Japan’s health ministry said that a man in his 40s died after receiving the Moderna Covid-19 vaccine from production lots that are being recalled due to possible contamination, public broadcaster NHK reported.
The cause of death hasn’t been determined and experts will examine whether there’s any link between the administration and the death.
Moderna Inc. and its distributor in Japan, Takeda Pharmaceutical, said last week the recalled lots may be contaminated with stainless steel particles, but ruled out they were the cause of earlier death of two men. Japan’s health ministry is continuing investigation into the cause.
Scientists Say New Variant Slows Spread (4:36 p.m. NY)
South African scientists said the so-called C.1.2 variant spread at a slower rate in August than in the prior month, suggesting it’s unlikely to become a dominant strain. The new variant accounted for just 1.5% of all virus samples sequenced in the country last month compared with 2.2% in July, according to the Network for Genomic Surveillance South Africa.
The variant, first identified in South Africa, has been found in a number of countries including the Democratic Republic of Congo, Mauritius, Portugal, New Zealand and Switzerland.
Chile Approves Sinovac Shots for Children (1:52 p.m. NY)
The Chilean government approved Sinovac Biotech Ltd’s vaccine for use on children six years old and higher, as the country advances one of the most advanced vaccination programs in the world.
Five experts at Chile’s Institute of Public Health backed the measure, according to its website. Two voted to restrict shots to children 12 and older; another voted against allowing kids to get Sinovac, saying that there still wasn’t enough available data.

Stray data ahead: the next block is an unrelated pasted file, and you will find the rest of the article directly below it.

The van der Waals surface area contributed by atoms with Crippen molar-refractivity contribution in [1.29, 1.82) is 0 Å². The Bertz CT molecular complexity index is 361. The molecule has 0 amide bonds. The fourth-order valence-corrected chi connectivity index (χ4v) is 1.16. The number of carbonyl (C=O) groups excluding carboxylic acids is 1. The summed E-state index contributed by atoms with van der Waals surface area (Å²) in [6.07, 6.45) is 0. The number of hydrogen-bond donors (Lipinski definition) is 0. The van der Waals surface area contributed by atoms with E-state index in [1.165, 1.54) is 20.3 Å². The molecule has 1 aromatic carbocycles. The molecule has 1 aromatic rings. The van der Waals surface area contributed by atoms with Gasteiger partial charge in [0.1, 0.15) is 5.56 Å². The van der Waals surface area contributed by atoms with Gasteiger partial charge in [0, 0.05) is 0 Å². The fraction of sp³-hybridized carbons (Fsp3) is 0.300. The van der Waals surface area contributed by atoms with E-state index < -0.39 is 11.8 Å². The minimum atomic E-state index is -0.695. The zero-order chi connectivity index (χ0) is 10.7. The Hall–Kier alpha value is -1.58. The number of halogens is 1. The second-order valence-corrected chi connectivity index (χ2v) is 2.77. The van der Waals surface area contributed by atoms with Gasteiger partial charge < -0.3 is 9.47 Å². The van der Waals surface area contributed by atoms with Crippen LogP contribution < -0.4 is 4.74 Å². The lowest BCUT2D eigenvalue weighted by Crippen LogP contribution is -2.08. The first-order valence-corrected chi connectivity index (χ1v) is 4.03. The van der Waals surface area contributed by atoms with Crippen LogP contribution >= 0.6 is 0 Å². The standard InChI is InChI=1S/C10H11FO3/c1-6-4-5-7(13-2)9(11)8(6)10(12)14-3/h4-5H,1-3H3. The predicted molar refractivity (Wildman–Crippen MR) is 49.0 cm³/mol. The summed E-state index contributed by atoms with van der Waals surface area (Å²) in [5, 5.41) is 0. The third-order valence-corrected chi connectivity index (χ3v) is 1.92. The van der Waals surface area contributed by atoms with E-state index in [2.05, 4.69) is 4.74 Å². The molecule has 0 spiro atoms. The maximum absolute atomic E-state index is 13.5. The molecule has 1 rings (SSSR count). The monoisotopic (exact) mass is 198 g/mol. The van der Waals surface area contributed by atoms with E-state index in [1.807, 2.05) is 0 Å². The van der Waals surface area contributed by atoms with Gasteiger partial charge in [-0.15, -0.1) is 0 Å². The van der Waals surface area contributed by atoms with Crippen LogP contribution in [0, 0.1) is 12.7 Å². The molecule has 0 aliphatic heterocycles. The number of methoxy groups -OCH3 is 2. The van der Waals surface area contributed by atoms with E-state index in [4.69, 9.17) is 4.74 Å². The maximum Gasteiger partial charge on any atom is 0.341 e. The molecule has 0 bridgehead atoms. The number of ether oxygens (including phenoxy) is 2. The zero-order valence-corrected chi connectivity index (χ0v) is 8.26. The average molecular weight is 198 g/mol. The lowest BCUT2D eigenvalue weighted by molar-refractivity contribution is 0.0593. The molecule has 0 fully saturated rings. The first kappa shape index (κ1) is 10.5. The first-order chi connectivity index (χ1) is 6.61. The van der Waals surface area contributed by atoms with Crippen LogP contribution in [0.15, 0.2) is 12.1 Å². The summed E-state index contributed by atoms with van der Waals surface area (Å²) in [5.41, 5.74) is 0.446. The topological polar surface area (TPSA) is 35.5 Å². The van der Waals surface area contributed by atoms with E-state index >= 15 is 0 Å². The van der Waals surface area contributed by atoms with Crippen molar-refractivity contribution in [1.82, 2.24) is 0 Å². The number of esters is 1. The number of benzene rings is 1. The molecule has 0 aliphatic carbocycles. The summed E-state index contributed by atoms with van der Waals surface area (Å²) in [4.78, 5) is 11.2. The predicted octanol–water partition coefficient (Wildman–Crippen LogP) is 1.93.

Previously, only Pfizer had obtained approval in the country to use its vaccine on people 12 to 17 years old. Sinovac, which has proven to be less effective than more costly mRNA vaccines to prevent infection, represents about two-thirds of the vaccines used in Chile.
Ho Chi Minh City Eases Grocery Restrictions (1:15 p.m. NY)
Vietnam’s commercial hub of Ho Chi Minh City will continue to enforce a stay-at-home order at least until Sept. 15 but allow residents in areas with low reports of virus patients to visit supermarkets once a week. Mayor Phan Van Mai said the city will gradually restart more services after that date if efforts to contain the virus show signs of success.
EU Regulator Reviews Pfizer Booster Data (10:45 a.m. NY)
The European Medicines Agency has started an accelerated review of data on a booster dose of Comirnaty, the Pfizer Inc.-BioNTech SE vaccine.
The review will take a few weeks and will look broadly at boosters six months post-vaccination for people age 16 and older, the agency said. Separately, EMA is also reviewing a third dose of either the Pfizer-BioNTech or Moderna shots specifically for people with weakened immune systems.
Indonesia Cases Start to Ease (10:36 a.m. NY)
Southeast Asia’s largest economy added 4,413 new cases in the 24 hours through midday Monday, the least since May 18. The government has been easing restrictions across many cities as the local outbreak starts to subside from its peak, even as the number of daily deaths remain among the world’s highest. The country reported 612 fatalities from the virus on Monday.
Indonesia will impose movement limits on Java and Bali islands through Sept. 13, and in the rest of the country until Sept. 20, while easing some curbs. Dine-in at shopping malls in some cities will be allowed for a maximum of one hour, while the government will trial a reopening for shopping centers in Bali. The government is maintaining its target of administering 2.5 million vaccine doses a day to curb severe illness and death.
Singapore Tightens Some Restrictions (6:35 a.m. NY)
The country will increase the frequency of mandatory testing for higher-risk environments, such as personal care services and gyms, and will extend this requirement to more settings with frequent community interactions, such as mall workers and supermarket staff. The government also said it will no longer allow social gatherings and interactions at workplaces from Sept. 8.
Thailand Begins to Reopen (5:27 a.m. NY)
Thailand is set to reopen more of its popular tourist destinations starting next month, betting that a higher local inoculation rate can help draw more foreign visitors and revive an economy battered by the pandemic.
The reopening of capital city Bangkok and Chiang Mai as well as beach resorts Pattaya, Cha-Am and Hua Hin from Oct. 1 will be modeled after an initiative to bring back vaccinated tourists to Phuket, tourism ministry officials said.